Cities do not have much space left open for development. Land prices have risen to stratospheric levels and the currently available small parcels of land in cities are not a commercially viable option for affordable housing. The only option left that can address the huge demand for quality housing is to venture out of the metropolis and build townships on large tracts of land.
“As land prices peak in key cities and basic infrastructure lagging to balance with increasing populace, the property developers are building cities away from the city to facilitate better quality lifestyles. The enhanced lifestyle and community living are now perceived to be synonymous with the concept of integrated townships,” says Kaushal Sampat, president & CEO, India, Dun & Bradstreet, a global business information and knowledge provider.
Integrated townships have gone beyond a well-planned housing complex that meets daily needs of its residents to a functioning city that aims at self reliance. The townships being built today have a balanced configuration of residential and commercial spaces intermingled with well-developed infrastructure and recreational amenities besides the green and open spaces.
The provision of such services envisaged usually require a land parcel of more than 100 acres. As such tracts are usually unavailable in metropolitan cities today, townships have to sprout either in the suburbs where such lands are available or else, the outskirts of the city
The difference between a city and such a township is that it is a venture entirely conceptualised and executed by the developer. “Integrated townships provide residents with the tranquillity of a home in the countryside, equipped with comforts and amenities of a bustling metro. These self sustained townships are mini cities,” says Ravi Saund, COO, CHD Developers who is building a 250 acre township at Karnal in Haryana.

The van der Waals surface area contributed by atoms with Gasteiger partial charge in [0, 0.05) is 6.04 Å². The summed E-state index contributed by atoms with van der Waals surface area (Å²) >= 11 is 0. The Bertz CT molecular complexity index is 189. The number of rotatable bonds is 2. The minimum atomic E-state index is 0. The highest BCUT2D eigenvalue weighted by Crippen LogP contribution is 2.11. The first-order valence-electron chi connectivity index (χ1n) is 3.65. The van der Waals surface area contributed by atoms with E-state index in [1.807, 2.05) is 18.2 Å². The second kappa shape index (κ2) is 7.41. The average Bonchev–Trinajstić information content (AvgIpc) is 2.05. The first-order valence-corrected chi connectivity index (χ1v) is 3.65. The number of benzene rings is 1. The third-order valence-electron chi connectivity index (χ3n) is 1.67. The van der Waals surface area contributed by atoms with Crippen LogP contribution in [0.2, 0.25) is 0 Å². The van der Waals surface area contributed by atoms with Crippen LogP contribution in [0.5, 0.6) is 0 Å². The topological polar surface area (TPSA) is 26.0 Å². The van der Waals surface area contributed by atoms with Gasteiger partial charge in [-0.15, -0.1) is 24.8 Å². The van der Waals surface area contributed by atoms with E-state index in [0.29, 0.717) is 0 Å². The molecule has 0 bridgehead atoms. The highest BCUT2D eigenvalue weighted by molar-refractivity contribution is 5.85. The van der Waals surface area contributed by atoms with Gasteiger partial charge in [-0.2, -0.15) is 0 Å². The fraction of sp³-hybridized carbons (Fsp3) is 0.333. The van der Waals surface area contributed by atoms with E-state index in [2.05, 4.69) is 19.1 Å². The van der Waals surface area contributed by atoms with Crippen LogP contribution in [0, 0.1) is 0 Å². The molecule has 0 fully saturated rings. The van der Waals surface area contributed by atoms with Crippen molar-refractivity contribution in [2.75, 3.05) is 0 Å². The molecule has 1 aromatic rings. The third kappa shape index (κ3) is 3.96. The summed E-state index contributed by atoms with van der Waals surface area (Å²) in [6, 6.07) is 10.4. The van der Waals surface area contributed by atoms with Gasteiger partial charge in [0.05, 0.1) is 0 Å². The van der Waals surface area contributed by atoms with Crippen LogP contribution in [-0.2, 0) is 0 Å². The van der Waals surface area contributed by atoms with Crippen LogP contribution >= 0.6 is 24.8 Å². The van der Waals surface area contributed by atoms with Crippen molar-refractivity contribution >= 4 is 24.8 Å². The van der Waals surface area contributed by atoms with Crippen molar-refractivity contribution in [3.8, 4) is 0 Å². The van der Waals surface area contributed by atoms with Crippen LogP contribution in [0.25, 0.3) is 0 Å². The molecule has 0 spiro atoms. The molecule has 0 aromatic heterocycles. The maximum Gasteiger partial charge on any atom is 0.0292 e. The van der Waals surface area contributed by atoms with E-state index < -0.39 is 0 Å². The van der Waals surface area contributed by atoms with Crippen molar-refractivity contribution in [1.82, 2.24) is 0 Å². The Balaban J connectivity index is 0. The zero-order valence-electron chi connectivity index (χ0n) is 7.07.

Integrated townships have residential and commercial spaces usually in the proportion of 70:30. Then comes the greens and open spaces. In addition, there are a variety of options. One can choose from 1 BHK flat to 5 BHK flat and even villas. Irrespective of the size of the dwelling, all residents of the township have access to common facilities.
Not all large developments can however, be called townships. A development comprising only budget apartments is an incomplete township. So is one that has only luxury housing. It is essential for a township to have an inclusive character.
The next important aspect is infrastructure and other basic facilities. Connectivity to arterial roads is essential and even within the township, a good road network with proper traffic flow planning, foot paths, service corridors are vital. Among common facilities, a sustainable water distribution system, water treatment, efficient drainage, sewerage and waste disposal systems; and integrated security.
No township can attract residents if it does not provide access to educational and healthcare facilities.
Magarpatta City, spread over 430 acres near Pune needs a special mention as a model integrated township. It is an internationally appreciated model of self-sustainability.
The township has solar water heating system, garbage segregation at source, bio gas, vermi-culture, bio-compost, tree plantations, cold storage in addition to the usual facilities.